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seven ox-hides on the work.
"One of them got a bit of dust in his eye, and the other sought for it with an anchor, and found during his search a three-masted ship, which was so large that a little boy who went aloft was a white-haired man when he got back again. There were seven parishes in that ship.” The “Book of Noodles” might receive two fresh illustrations of the wide extent of Gotham from the Sylt legends. A Dutch ship laden with cheeses was wrecked on the coast, and fishermen came from far and near to secure what plunder they could before the Strandvogt, or shore superintendent, came on the scene. Among these fishers were two men from the neighbouring island of Föhr. They, unhappily for themselves, met Pua Moddersthe hero of many tales, a kind of master-thief-and him they asked where the cheeses were to be found. “ There are no more left on the shore," said he, "in case the Strandvogt gets hold of them, but there are plenty in the bay. Look over there to the nor’-west ; you'll see a red one in the water, but you must look sharp if you want to get it.” The men from Föhr set off at once in their boat, only to find the reflection of the full moon ! And so arose two proverbs : “As red as the Föhr men's moon, who took it for Dutch cheese,” and another, “ Catch the moon !” An English version of this Gotham story is that a villager going home late took the reflection of the moon in a horse-pond for a green cheese, and roused his neighbours to help him to get it. They worked with a will, until a passing cloud covered the moon and sank their cheese, when they returned home deeply vexed that after all their treasure had escaped them. It is said (Clouston, "The Book of Noodles," 1888, p. 45) that this story is also related of the villagers near the Marlborough Downs, in Wiltshire, and the sobriquet of "moonrakers," applied to Wiltshire folk in general, is said to have had its origin in the incident; and Latin, Talmudic, and Indian versions of the story are not lacking.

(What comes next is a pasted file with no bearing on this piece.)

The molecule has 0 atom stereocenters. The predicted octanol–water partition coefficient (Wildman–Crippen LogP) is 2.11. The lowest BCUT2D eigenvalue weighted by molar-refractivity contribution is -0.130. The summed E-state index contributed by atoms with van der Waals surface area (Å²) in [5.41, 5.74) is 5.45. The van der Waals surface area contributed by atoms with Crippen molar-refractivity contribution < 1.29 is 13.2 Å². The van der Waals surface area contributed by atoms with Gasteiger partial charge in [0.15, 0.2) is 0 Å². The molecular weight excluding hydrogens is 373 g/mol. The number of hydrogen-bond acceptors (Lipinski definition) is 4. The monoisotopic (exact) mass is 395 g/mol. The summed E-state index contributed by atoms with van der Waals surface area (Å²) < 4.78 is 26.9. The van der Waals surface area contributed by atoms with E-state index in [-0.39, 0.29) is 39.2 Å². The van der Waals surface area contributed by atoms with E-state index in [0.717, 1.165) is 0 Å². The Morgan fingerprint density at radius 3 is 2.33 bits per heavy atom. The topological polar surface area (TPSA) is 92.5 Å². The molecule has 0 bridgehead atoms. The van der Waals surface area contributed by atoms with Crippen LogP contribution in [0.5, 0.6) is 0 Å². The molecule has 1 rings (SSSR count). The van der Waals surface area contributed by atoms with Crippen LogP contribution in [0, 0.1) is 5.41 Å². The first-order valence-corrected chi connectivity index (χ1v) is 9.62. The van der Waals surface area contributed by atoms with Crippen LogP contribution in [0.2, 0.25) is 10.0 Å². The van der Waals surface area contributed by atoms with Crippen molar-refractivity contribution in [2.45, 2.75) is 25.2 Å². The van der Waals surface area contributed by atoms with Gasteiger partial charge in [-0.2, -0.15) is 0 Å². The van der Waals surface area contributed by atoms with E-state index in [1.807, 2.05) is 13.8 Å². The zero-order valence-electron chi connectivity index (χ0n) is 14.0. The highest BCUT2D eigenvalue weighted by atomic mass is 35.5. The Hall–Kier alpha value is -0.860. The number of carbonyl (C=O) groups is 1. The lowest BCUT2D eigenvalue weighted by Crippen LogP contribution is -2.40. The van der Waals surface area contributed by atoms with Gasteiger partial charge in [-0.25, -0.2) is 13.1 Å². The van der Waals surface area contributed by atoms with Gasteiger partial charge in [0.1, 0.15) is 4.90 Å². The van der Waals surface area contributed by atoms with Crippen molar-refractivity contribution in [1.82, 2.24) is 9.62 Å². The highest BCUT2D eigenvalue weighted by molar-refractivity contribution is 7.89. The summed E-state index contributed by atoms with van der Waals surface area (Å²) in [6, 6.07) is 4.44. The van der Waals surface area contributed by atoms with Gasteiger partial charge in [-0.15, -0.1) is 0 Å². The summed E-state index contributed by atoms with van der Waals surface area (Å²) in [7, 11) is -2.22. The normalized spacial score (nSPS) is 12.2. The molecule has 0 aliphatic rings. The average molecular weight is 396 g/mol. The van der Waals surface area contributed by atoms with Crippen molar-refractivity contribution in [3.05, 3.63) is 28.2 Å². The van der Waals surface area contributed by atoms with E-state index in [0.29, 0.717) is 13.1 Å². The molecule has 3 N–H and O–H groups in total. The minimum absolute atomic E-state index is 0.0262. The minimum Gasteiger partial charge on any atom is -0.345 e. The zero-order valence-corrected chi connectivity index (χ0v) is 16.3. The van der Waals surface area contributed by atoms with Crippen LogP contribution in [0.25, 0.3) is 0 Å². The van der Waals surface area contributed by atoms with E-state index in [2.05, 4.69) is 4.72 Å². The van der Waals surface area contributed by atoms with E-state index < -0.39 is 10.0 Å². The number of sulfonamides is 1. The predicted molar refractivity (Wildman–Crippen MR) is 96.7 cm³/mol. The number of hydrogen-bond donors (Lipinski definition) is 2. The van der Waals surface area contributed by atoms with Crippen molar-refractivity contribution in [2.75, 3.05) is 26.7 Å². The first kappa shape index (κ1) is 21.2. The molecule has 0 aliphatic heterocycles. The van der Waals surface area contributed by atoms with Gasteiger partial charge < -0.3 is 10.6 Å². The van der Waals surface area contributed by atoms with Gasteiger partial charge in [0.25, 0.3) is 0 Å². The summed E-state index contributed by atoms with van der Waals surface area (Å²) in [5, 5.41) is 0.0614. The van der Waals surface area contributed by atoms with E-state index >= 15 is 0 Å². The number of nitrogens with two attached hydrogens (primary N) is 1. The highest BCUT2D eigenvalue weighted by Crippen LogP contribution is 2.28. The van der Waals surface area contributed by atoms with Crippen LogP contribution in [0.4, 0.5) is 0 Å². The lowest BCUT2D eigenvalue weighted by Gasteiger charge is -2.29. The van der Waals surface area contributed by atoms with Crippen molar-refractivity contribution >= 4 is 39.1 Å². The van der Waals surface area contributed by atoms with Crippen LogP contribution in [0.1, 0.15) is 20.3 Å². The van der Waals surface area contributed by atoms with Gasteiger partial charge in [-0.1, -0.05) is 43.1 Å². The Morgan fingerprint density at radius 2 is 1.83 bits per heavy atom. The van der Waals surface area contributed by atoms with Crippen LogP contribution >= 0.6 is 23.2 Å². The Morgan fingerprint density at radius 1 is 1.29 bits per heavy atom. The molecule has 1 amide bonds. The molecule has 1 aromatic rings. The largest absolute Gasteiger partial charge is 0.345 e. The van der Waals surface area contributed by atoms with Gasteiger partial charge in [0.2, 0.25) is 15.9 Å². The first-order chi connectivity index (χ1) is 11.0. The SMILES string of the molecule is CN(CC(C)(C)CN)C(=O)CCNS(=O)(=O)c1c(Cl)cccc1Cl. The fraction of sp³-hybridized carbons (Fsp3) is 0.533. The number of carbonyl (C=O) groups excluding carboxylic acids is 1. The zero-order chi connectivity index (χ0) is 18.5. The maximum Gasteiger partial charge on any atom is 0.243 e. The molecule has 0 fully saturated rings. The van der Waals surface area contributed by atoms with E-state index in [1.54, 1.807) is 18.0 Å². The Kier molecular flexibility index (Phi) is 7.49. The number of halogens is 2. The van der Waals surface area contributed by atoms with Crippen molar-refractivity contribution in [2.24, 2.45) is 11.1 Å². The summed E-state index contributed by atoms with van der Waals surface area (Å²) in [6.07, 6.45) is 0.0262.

Pua Modders had many wonderful adventures of which I have given an account elsewhere (“Heligoland and the Islands of the North Sea,” 1888, pp. 109-116), but one of his most ingenious tricks was this, which I retell for the sake of the parallel which follows. He had been mocked by his fellow-Sylters because he had no red jacket to wear on Sundays and holidays. “I don't want one,” he said, disparagingly. “Hear him," said the others, “Pua Modders won't have a red jacket because he can't get one."! In other words, “sour grapes." Pua, for the first time in his life, was ashamed. He
· This phrase is a proverb in Sylt for the dissatisfied ; thus "Pua Modders wilth niin ruad Knappesii haa, om dat hi niinen so kuth.”